'One-dog policy' starts to bite

PUBLISHED : Saturday, 17 October, 2009, 12:00am
UPDATED : Saturday, 17 October, 2009, 12:00am

After years of regulations concerning pet dogs that were all bark and no bite, Guangzhou is in the midst of a canine revolution that promises to keep the city's pooches on an altogether tighter leash.

Under the old regulations, dog owners were forced to pay a whopping 10,000 yuan (HK$11,370) breeding fee, plus an annual 6,000 yuan 'dog management' fee. Predictably, very few people were keen to pay that much and instead opted to ignore it while keeping pets.

This created a serious problem for the authorities - they had no idea how many dogs were in the city, meaning vaccinations against diseases like rabies proved impossible to organise.

The Information Times, a newspaper owned by the municipal propaganda department, reported that only 1,600 people applied for dog licences between 1997 and 2002. As these dogs died and licence requests dried up, there were fewer than 500 licensed dogs at the end of 2002. Based on the vague official estimate of 100,000 pet dogs in the city, just 0.5 per cent were licensed.

In July, the city's public security bureau issued a new dog ownership regulation that slashed the cost of licensing. Breeding fees were reduced to 500 yuan, and the annual management fee dropped to 300 yuan. After four months, it appears the change is having an impact. The bureau section in charge of dog licensing said more than 21,000 had been registered so far.

But dog owners are furious that another stinging provision from the old regulation remains in the new version - the 'one-dog policy'.

Under this regulation, households are only allowed to have one dog, and any new dogs must be given to other households as gifts or handed over to a government department within three months. Dog owners complain that they are faced with a choice of giving up a beloved pet, or breaking the rules by asking friends to register the dogs as fake owners.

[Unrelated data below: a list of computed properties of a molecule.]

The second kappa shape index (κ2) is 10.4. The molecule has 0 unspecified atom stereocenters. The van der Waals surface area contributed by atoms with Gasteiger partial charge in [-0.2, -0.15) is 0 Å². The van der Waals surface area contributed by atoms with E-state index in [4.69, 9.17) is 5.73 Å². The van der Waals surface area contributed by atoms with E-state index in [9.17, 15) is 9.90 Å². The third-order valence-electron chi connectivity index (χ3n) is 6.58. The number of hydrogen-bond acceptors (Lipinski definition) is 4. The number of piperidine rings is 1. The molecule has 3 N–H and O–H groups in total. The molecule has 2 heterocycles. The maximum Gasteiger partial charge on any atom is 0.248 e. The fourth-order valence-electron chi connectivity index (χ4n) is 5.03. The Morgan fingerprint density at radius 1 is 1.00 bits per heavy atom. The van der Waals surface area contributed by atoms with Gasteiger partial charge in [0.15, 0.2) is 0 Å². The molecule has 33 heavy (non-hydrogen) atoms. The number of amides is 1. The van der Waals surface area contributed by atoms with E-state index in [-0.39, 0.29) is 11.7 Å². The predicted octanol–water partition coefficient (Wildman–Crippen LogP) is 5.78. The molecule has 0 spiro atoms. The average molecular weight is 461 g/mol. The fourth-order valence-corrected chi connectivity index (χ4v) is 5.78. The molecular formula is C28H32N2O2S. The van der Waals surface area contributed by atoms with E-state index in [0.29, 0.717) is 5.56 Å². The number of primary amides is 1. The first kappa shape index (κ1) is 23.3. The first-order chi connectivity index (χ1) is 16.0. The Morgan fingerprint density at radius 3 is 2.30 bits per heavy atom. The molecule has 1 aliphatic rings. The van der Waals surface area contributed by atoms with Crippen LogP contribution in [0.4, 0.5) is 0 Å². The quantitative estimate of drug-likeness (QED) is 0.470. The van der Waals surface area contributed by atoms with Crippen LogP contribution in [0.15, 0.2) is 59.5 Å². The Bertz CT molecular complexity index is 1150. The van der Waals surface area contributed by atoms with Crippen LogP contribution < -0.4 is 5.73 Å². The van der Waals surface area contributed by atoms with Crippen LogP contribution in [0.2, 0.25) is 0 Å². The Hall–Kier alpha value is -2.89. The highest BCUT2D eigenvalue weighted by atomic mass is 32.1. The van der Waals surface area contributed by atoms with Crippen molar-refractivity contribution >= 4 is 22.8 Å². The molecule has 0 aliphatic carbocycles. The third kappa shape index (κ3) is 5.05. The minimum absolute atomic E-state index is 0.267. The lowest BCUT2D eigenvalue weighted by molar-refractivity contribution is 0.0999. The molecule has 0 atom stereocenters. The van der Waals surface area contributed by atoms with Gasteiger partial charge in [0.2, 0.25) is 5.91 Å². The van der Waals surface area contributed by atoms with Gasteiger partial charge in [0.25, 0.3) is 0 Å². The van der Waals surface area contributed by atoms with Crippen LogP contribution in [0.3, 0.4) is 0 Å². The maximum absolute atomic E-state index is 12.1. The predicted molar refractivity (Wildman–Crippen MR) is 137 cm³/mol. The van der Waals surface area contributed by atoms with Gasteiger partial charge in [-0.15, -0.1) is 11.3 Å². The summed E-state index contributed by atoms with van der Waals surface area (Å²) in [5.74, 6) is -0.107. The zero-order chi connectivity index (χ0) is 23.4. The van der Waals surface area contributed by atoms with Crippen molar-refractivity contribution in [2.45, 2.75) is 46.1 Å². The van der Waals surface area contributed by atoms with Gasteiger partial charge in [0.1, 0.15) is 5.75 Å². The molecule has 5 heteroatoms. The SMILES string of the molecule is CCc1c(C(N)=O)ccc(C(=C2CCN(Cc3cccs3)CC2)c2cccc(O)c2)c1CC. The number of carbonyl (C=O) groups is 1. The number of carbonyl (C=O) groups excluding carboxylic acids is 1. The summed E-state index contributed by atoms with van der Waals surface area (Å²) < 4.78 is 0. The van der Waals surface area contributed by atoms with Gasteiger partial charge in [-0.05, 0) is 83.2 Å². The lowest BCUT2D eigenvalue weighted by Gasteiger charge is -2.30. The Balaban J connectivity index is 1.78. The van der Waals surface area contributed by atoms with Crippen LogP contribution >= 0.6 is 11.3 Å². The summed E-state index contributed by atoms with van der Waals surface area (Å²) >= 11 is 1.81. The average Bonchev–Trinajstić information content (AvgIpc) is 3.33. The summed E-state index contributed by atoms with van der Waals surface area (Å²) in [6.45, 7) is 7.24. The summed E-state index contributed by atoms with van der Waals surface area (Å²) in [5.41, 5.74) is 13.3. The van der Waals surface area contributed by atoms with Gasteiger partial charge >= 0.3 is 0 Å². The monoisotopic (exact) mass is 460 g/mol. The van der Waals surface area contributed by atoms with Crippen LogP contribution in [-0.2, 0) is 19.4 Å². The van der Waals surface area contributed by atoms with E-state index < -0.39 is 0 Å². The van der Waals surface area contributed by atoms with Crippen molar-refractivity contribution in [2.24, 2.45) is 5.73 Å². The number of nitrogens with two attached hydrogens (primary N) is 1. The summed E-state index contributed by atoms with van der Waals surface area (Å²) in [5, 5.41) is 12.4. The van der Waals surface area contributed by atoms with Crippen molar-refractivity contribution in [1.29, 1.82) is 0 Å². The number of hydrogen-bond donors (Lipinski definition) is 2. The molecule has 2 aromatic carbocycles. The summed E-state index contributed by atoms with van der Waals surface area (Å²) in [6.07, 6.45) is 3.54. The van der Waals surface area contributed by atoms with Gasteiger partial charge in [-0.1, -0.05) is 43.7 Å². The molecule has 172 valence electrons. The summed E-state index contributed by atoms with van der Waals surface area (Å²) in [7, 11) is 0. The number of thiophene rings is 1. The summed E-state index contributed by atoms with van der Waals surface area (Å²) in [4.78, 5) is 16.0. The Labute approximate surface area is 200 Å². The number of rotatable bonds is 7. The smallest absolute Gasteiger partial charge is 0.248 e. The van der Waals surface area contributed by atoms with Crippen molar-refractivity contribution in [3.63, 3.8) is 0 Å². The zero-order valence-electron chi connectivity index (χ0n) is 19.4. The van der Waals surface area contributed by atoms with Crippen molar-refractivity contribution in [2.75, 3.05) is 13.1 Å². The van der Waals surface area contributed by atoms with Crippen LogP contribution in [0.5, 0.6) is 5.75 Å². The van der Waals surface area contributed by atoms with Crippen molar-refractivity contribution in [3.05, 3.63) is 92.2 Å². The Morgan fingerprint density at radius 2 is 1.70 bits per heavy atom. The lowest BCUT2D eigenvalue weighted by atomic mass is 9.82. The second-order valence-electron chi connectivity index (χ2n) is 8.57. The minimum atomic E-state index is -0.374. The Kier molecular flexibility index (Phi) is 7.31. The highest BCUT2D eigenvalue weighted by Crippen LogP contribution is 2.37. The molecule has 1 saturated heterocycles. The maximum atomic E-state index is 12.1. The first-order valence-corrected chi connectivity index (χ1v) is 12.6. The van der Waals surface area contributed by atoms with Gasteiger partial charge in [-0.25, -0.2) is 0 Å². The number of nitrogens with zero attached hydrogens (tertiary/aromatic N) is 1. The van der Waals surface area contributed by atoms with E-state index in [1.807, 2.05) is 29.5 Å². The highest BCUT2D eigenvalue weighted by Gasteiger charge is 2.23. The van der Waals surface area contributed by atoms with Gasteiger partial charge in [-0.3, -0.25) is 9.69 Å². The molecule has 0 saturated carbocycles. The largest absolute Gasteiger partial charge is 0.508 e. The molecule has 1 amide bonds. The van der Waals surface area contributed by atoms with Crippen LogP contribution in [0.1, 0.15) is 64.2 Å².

The policy hurts either the owners or the dogs, and encourages people to lie, so it is hard to see how the local government can justify it. When Beijing introduced a similar policy in 2006, an estimated 500 people took to the streets to protest, many carrying stuffed animals.

According to social workers in Guangzhou focused on pet protection, the main goal of the restriction was to control the number of dogs. The city has had a long-standing problem with rabies and was eager to keep the canine population as low as possible.

'The 10,000 yuan licence fee was a trick the city played to limit the number of dogs years ago, as the high price would curb people's enthusiasm for dog breeding,' one social worker said.

However, Guangzhou's official dislike for dogs goes beyond concerns over disease. Traditionally, the animal has been considered as much a source of meat as a pet, and dogs are considered a cheap animal.

The rise of Guangzhou's middle class in the past three decades has begun to alter this perception. Dogs are now pampered in grooming salons with their yuppie owners, instead of being destined for the dinner table.

And as working-class families have become wealthier, it has become increasingly popular for families to have a pet dog, particularly as the one-child policy limits the size of households.

Exorbitant fees encouraged people to flout the rules, and the same goes with stringent limits on the number of dogs people can own. That makes the city's fight against diseases such as rabies all the more difficult.

Dog policies may not be high on the list of priorities for city officials, whose major task is ensuring economic growth. But a modern city understands the importance of keeping people happy - or at the very least not making them unhappy for no good reason.

Ending the one-dog policy would earn a round of applause from owners, not to mention a warm, sloppy lick from the grateful canines.